CDC confirms first case of Ebola in the U.S.

The Centers for Disease Control and Prevention has confirmed the first case of Ebola that’s been diagnosed in the United States.

CDC spokesman Tom Skinner told The Post that the case was confirmed but did not provide any additional details. The CDC will hold a press conference at 5:30 p.m. in Atlanta to discuss the case and the CDC’s response.

The Dallas-Fort Worth CBS affiliate reported that the positive test came in Texas. On Monday, a patient admitted by Texas Health Presbyterian Hospital in Dallas was placed in strict isolation and was being evaluated for a potential Ebola infection “based on the patient’s symptoms and recent travel history,” the hospital said in a statement.

The hospital’s statement did not say what symptoms the patient was displaying, or where the unidentified person had traveled, although the deadliest Ebola outbreak in history is centered in the West African countries of Liberia, Sierra Leone and Guinea, where it has killed more than 3,000 people and infected thousands of others. There is a separate outbreak in Congo.

The Dallas hospital said it is “following all federal Centers for Disease Control and Texas Department of Heath recommendations to ensure the safety of patients, hospital staff, volunteers, physicians and visitors.” Test results are expected from the CDC on Tuesday, the statement said.

Zachary Thompson, director of the Dallas County Health and Human Services Department, told the local CBS affiliate that the patient had been in an area where the Ebola virus exists.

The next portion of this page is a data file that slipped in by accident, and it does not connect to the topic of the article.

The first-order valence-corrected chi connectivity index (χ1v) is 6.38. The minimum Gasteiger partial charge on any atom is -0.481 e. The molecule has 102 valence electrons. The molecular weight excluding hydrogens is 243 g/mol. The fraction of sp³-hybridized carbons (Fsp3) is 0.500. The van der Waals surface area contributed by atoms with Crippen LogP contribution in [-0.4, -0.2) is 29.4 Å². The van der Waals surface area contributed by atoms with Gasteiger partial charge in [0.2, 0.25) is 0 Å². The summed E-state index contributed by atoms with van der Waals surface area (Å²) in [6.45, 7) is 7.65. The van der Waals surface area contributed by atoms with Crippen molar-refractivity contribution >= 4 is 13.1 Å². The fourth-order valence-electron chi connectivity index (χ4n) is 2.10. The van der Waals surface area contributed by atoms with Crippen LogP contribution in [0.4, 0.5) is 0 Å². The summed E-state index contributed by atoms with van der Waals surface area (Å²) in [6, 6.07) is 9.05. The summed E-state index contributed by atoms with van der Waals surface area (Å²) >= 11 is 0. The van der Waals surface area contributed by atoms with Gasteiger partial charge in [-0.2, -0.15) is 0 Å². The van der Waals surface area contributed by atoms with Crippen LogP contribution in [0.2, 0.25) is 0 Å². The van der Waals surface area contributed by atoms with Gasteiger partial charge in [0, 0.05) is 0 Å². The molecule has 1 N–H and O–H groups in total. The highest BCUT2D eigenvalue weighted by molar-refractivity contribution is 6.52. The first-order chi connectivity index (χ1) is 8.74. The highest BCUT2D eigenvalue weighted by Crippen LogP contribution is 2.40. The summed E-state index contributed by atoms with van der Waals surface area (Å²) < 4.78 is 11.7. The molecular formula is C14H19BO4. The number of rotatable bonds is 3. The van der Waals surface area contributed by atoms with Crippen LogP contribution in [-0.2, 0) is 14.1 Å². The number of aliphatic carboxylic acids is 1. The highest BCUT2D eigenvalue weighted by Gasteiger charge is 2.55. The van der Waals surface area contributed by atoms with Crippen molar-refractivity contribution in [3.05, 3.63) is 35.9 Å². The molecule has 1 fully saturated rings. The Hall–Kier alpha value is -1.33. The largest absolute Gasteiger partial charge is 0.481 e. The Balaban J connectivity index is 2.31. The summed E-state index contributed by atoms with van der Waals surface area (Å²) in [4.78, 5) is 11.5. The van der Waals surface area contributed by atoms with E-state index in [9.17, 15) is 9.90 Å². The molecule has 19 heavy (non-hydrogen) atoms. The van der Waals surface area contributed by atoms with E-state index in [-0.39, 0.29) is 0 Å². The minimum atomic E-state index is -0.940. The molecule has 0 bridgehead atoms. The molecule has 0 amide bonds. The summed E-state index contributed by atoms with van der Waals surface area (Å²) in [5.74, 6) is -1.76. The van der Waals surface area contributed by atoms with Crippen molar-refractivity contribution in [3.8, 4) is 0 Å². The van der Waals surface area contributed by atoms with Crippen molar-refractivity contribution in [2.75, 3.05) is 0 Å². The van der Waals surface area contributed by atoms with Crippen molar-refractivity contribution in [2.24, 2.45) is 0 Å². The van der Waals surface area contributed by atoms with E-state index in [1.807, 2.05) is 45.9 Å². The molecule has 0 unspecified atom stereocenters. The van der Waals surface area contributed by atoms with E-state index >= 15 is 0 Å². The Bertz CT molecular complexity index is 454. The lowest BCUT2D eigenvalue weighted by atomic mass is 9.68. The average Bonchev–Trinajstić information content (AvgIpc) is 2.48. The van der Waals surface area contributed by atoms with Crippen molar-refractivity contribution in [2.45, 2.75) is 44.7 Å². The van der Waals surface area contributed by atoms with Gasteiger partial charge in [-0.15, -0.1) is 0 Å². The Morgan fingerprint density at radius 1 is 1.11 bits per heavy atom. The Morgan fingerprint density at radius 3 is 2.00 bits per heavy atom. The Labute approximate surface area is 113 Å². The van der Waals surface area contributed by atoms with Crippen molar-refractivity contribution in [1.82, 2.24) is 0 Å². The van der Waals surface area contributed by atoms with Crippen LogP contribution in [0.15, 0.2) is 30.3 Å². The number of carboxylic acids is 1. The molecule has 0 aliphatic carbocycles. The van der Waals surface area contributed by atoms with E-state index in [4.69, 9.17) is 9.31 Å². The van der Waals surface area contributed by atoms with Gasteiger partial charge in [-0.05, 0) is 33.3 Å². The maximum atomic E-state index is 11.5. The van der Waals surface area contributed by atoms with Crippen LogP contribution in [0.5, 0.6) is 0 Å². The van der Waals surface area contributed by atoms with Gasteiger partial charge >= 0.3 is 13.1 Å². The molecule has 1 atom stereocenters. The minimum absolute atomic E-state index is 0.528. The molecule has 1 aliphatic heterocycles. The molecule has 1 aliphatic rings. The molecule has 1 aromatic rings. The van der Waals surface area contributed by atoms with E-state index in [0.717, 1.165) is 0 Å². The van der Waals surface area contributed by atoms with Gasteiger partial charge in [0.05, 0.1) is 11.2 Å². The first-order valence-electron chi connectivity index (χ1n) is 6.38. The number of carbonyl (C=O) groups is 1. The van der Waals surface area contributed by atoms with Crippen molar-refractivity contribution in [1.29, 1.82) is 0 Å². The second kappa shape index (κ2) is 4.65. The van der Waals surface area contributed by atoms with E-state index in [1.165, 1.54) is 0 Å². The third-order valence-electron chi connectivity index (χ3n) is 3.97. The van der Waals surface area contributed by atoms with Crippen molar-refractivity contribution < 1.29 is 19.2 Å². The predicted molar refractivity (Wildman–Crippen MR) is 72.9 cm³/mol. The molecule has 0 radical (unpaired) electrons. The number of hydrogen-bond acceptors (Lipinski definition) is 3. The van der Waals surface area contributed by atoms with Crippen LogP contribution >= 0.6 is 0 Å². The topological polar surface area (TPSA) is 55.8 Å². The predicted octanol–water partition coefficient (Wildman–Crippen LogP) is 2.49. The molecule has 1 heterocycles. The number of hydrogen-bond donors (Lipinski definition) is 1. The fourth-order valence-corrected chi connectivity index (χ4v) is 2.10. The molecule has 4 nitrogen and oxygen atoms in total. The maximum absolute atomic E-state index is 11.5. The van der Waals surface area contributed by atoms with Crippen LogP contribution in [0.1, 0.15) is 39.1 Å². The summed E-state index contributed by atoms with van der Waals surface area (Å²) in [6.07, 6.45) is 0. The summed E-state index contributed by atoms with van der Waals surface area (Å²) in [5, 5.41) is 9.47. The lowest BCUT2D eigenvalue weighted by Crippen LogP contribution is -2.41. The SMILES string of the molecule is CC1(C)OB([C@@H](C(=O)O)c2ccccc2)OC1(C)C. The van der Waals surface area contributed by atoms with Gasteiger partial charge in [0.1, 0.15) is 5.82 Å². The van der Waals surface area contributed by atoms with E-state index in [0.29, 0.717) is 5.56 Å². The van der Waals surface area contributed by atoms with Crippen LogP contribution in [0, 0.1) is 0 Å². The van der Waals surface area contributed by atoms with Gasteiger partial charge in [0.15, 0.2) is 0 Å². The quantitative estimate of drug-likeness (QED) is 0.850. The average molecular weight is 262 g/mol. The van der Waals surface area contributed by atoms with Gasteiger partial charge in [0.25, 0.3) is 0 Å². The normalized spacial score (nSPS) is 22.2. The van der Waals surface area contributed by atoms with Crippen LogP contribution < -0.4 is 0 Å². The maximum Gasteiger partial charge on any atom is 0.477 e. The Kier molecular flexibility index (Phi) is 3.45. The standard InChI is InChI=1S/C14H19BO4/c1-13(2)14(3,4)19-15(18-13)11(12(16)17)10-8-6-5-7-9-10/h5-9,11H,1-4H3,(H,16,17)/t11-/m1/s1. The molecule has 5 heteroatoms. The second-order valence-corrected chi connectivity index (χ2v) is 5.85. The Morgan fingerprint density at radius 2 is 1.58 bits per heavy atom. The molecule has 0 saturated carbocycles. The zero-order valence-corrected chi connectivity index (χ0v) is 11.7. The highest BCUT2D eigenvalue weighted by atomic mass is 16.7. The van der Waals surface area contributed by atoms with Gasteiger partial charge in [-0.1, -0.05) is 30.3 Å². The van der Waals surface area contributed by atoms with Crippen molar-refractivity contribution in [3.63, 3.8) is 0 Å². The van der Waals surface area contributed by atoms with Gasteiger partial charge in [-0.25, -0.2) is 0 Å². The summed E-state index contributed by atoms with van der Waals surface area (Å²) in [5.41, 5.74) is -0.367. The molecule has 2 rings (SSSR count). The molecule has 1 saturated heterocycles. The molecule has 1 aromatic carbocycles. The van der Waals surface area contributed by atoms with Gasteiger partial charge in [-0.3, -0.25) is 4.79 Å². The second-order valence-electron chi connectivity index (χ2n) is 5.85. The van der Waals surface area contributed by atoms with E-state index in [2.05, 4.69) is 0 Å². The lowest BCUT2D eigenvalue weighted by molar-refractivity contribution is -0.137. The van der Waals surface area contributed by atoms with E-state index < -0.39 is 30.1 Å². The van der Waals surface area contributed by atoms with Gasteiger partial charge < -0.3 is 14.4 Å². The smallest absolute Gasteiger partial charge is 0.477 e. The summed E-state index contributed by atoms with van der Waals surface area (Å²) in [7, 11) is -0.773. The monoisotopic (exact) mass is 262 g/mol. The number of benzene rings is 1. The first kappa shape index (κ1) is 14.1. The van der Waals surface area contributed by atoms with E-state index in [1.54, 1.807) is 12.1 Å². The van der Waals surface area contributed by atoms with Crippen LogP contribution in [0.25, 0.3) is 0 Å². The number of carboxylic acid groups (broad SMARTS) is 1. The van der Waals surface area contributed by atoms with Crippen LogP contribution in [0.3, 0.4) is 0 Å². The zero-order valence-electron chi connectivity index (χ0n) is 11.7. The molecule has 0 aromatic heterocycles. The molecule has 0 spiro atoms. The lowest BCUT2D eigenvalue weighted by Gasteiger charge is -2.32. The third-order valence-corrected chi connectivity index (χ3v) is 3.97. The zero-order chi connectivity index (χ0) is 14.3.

“With what we’ve seen in the media and how deadly the Ebola virus is, it is a concern,” Thompson said.

No Ebola cases had been confirmed in the United States previously, although several American doctors and aid workers who were infected in West Africa have returned home for treatment. One of them, Richard Sacra, was discharged last week from a Nebraska hospital.

Days later, the National Institutes of Health in Bethesda admitted an American physician who was exposed to the Ebola virus in Sierra Leone.

Possible Ebola patients who were tested in New York, California, New Mexico and Miami all tested negative for the virus.


J. Freedom du Lac is the editor of The Post’s general assignment news desk. He was previously a Local enterprise reporter and, before that, the paper’s pop music critic.

Elahe Izadi is a general assignment national reporter for The Washington Post. She can be reached at and on Twitter @ElaheIzadi.

Sarah Larimer is a general assignment reporter for the Washington Post.

Brady Dennis is a national reporter for The Washington Post, focusing on food and drug issues.

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